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Posts tagged ‘desert’

Photo Essay: Paracas & El Carmen

We traveled north up the Peruvian Pacific coast, first stopping at the Islas Balestas near the town of Paracas, followed by the Afro-Peruvian village of El Carmen which lies in the province of Chincha. Peru has many influences including Italian, Spanish, Japanese and African. Chincha and especially El Carmen are at the center of Afro-Peruvian culture. From native drumming on the cajon (a drum made out of a box) to African-inspired unique dishes, you can feel the rhythm in this dusty yet charming town.

The history of El Carmen dates back many years ago when the Africans first immigrated to Peru and were enslaved to work on local haciendas (farm estates). The culture was born out of that time and has remained strong today. Afro-Peruvian dancing and music, exemplified by festivals like the Verano Negra or the Festival de Danzas Negras (held in February & November, respectively), remain at the core of El Carmen.

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Photo Essay: Pisco tasting in Ica & discovering the mystery of Nazca

Pisco, sand dunes and ancient, mysterious lines carved into the desert floor. These are the first things that come to mind when I think of the southern Peruvian coast. The area around Ica, Peru offers up some striking sand dunes that will make you feel like you are in the Sahara.

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Life on Mars. Otherworldly Chile

It's just barely dawn. You are up almost 14,000 ft (4,200 m) at the highest geysers in the world. The sun is barely a sliver and already the light starts pouring into the vapor filled landscape where mud pools noisily bubble & everywhere you walk, the earth hisses at you. It's a scene straight out of the dawn of time. During the day, pink flamingos crowd altiplano lakes while volcanoes look menacingly on.

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Heading south; first stop Mendoza, the country’s biggest wine country

From the northwest of Argentina we traveled south to Argentina's other (and more famous) wine country in Mendoza. Mendoza is a fairly large city in Argentina, located in the north west part of the country. It's also easily reachable from Santiago in Chile. Mendoza is located in the desert Cuyo region making it an arid, hot place and even though it's a desert, a startling number of trees have been planted all over the city, providing some much needed shade especially in the summer months.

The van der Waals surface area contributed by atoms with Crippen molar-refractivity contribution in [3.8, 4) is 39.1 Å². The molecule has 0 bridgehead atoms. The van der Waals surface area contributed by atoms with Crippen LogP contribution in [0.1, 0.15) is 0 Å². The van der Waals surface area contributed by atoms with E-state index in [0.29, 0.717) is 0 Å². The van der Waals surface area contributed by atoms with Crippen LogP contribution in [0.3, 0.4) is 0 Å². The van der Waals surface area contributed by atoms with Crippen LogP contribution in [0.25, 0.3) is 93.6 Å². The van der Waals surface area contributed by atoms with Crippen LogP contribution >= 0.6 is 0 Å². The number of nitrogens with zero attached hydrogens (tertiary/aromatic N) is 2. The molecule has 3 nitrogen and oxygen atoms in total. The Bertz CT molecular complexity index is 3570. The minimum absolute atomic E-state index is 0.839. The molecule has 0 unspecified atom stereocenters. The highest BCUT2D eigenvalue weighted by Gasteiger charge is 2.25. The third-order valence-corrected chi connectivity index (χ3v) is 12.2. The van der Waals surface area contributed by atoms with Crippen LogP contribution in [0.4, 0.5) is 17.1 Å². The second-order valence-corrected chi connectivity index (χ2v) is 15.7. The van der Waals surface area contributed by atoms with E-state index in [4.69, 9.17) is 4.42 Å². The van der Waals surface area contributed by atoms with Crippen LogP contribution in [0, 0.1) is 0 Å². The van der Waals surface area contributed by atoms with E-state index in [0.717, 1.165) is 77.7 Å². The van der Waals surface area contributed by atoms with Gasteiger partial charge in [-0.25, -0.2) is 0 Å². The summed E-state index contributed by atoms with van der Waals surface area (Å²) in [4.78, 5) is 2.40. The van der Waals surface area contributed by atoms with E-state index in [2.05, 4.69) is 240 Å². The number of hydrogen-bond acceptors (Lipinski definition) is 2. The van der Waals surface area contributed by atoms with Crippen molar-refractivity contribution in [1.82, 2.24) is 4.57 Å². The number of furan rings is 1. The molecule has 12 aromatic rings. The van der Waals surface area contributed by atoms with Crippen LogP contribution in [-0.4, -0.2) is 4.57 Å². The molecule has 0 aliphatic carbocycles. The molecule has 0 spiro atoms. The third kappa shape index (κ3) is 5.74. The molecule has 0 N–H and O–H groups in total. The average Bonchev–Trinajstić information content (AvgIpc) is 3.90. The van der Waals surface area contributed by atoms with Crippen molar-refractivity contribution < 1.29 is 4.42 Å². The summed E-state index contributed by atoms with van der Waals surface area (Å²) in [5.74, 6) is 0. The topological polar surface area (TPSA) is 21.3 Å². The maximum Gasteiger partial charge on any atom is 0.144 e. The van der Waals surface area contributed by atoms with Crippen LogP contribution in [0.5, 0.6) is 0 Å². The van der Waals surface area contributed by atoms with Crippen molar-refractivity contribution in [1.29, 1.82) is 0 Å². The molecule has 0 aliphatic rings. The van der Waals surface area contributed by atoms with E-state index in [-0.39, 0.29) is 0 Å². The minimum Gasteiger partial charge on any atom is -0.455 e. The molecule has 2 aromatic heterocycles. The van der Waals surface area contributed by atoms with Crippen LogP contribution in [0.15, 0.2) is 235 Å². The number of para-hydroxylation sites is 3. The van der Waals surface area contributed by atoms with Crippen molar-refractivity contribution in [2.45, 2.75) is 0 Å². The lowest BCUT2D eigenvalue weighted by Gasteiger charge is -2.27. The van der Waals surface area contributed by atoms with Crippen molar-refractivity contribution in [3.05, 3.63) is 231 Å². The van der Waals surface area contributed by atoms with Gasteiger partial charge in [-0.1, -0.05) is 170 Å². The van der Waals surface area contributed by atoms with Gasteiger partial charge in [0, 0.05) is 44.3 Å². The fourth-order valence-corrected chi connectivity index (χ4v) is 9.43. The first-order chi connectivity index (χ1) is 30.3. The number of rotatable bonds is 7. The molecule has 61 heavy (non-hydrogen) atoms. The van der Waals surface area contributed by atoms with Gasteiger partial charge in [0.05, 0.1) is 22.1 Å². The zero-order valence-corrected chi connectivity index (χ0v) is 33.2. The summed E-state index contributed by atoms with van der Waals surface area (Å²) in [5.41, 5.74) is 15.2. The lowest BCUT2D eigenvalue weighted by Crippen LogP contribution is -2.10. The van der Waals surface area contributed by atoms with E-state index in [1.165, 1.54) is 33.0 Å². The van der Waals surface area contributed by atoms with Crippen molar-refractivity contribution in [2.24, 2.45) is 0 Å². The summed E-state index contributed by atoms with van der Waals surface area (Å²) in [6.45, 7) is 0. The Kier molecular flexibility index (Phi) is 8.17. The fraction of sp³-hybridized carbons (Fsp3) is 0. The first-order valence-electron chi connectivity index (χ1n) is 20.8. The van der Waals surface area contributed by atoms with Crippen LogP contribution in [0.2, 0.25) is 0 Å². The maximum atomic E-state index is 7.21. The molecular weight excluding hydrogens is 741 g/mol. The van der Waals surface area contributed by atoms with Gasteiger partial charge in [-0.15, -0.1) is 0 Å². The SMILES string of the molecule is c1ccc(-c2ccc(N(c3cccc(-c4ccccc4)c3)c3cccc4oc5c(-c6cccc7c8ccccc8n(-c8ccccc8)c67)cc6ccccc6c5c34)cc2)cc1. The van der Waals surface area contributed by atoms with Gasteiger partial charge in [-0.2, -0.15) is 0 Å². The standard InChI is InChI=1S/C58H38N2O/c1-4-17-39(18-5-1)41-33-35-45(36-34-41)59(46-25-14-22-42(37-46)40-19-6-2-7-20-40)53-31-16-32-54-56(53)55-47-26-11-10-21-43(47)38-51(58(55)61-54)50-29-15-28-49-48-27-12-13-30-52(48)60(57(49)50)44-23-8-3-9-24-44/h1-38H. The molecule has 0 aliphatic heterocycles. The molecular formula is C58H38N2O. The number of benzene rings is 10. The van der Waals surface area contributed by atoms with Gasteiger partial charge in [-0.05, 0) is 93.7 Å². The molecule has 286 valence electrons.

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Top tips for visiting the northwest of Argentina

Visiting the northwest of Argentina was one of the highlights of our trip in South America so far. However, I found it a bit daunting when planning our time in this region. There is so much to see and do, where do you start? We knew we wanted to rent a car for sure to give us freedom and flexibility but for how long? Where would we rent the car? I scoured the internet and guide books for answers.

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The wine capital of the northwest, Cafayate. Getting to know Torrontés

Ah, wine. I love wine. Who doesn't love a great wine? If you love wine like me and are interested in learning more about a grape you probably haven't heard of, well listen up!

When most people think of wines from Argentina, immediately they think of the lovely Malbec. But Argentina has more to offer than just this red grape. The north of Argentina is home to one of the most beautiful wine regions in the country, Cafayate and it's shining star, the Torrontés grape. What the malbec grape has done for Mendoza, the torrontés grape does for Cafayate.

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Road tripping from Tucuman to the north of Argentina. We got wheels!

The north of Argentina has one of the most beautiful landscapes in all of the country, if not all of South America. You can drive from thick jungle mountains to giant cactus filled deserts one day and on other days find yourself in cloudforests or standing in front of ancient Andean ruins. One of the biggest, if not the best, wine countries lie in this region, in Cafayate. Salta is the major city in this region and it's filled with animated peñas where you can hear the traditional music sung live, and visit beautiful churches decked out in colonial architecture.

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TBC restaurant, Tigre

Since Tigre was our first stop in Argentina, we couldn't wait to have some famous (and rightfully so) Argentinian beef. The ill-named TBC restaurant, did not disappoint. Although it's located on the Paseo Victorica, which is the main road that strolls along the waterfront, it is a bit under the radar and hidden, due to the giant ivy covered walls that surround it, concealing it slightly.

Behind the walls, revealed a grand mansion, tastefully decorated. We were led to the spacious porch where diners could sit and enjoy the exquisite beef while sipping their Malbec wine. Service was attentive and we were seated on the porch right away

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